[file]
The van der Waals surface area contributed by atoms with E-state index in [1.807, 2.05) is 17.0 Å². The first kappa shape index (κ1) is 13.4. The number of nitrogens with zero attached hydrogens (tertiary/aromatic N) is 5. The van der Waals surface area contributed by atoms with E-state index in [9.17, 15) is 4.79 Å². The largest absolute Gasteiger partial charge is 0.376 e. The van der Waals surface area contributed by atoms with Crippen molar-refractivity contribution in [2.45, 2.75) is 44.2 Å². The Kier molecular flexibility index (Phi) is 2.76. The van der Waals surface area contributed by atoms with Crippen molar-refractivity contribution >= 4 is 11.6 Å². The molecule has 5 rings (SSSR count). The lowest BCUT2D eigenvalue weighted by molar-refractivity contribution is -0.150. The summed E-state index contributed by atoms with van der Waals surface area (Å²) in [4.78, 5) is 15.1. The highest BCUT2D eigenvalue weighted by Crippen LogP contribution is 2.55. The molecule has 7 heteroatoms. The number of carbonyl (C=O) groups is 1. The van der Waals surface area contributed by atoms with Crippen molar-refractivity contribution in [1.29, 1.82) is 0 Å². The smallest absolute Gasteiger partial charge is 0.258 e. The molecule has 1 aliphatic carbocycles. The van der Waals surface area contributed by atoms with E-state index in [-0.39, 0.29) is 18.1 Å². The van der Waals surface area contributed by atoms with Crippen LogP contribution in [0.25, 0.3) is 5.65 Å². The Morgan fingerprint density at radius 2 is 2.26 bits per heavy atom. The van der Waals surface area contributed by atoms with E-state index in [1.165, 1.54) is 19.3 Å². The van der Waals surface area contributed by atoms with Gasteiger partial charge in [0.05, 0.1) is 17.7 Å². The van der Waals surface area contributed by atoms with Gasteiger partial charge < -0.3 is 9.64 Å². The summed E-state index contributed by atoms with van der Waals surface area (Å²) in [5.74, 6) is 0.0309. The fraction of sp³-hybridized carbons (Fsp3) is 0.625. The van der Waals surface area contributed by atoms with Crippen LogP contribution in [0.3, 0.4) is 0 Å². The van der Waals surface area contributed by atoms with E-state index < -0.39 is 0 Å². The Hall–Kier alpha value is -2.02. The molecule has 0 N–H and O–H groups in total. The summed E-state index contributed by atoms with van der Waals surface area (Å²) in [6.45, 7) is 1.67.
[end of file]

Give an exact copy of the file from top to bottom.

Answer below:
The van der Waals surface area contributed by atoms with E-state index in [1.807, 2.05) is 17.0 Å². The first kappa shape index (κ1) is 13.4. The number of nitrogens with zero attached hydrogens (tertiary/aromatic N) is 5. The van der Waals surface area contributed by atoms with E-state index in [9.17, 15) is 4.79 Å². The largest absolute Gasteiger partial charge is 0.376 e. The van der Waals surface area contributed by atoms with Crippen molar-refractivity contribution in [2.45, 2.75) is 44.2 Å². The Kier molecular flexibility index (Phi) is 2.76. The van der Waals surface area contributed by atoms with Crippen molar-refractivity contribution >= 4 is 11.6 Å². The molecule has 5 rings (SSSR count). The lowest BCUT2D eigenvalue weighted by molar-refractivity contribution is -0.150. The summed E-state index contributed by atoms with van der Waals surface area (Å²) in [4.78, 5) is 15.1. The highest BCUT2D eigenvalue weighted by Crippen LogP contribution is 2.55. The molecule has 7 heteroatoms. The number of carbonyl (C=O) groups is 1. The van der Waals surface area contributed by atoms with Crippen molar-refractivity contribution in [1.29, 1.82) is 0 Å². The smallest absolute Gasteiger partial charge is 0.258 e. The molecule has 1 aliphatic carbocycles. The van der Waals surface area contributed by atoms with E-state index in [-0.39, 0.29) is 18.1 Å². The van der Waals surface area contributed by atoms with Crippen LogP contribution in [0.25, 0.3) is 5.65 Å². The Morgan fingerprint density at radius 2 is 2.26 bits per heavy atom. The van der Waals surface area contributed by atoms with E-state index in [1.165, 1.54) is 19.3 Å². The van der Waals surface area contributed by atoms with Gasteiger partial charge in [0.05, 0.1) is 17.7 Å². The van der Waals surface area contributed by atoms with Gasteiger partial charge < -0.3 is 9.64 Å². The summed E-state index contributed by atoms with van der Waals surface area (Å²) in [5.74, 6) is 0.0309. The fraction of sp³-hybridized carbons (Fsp3) is 0.625. The van der Waals surface area contributed by atoms with Crippen LogP contribution in [0.3, 0.4) is 0 Å². The van der Waals surface area contributed by atoms with E-state index < -0.39 is 0 Å². The Hall–Kier alpha value is -2.02. The molecule has 0 N–H and O–H groups in total. The summed E-state index contributed by atoms with van der Waals surface area (Å²) in [6.45, 7) is 1.67.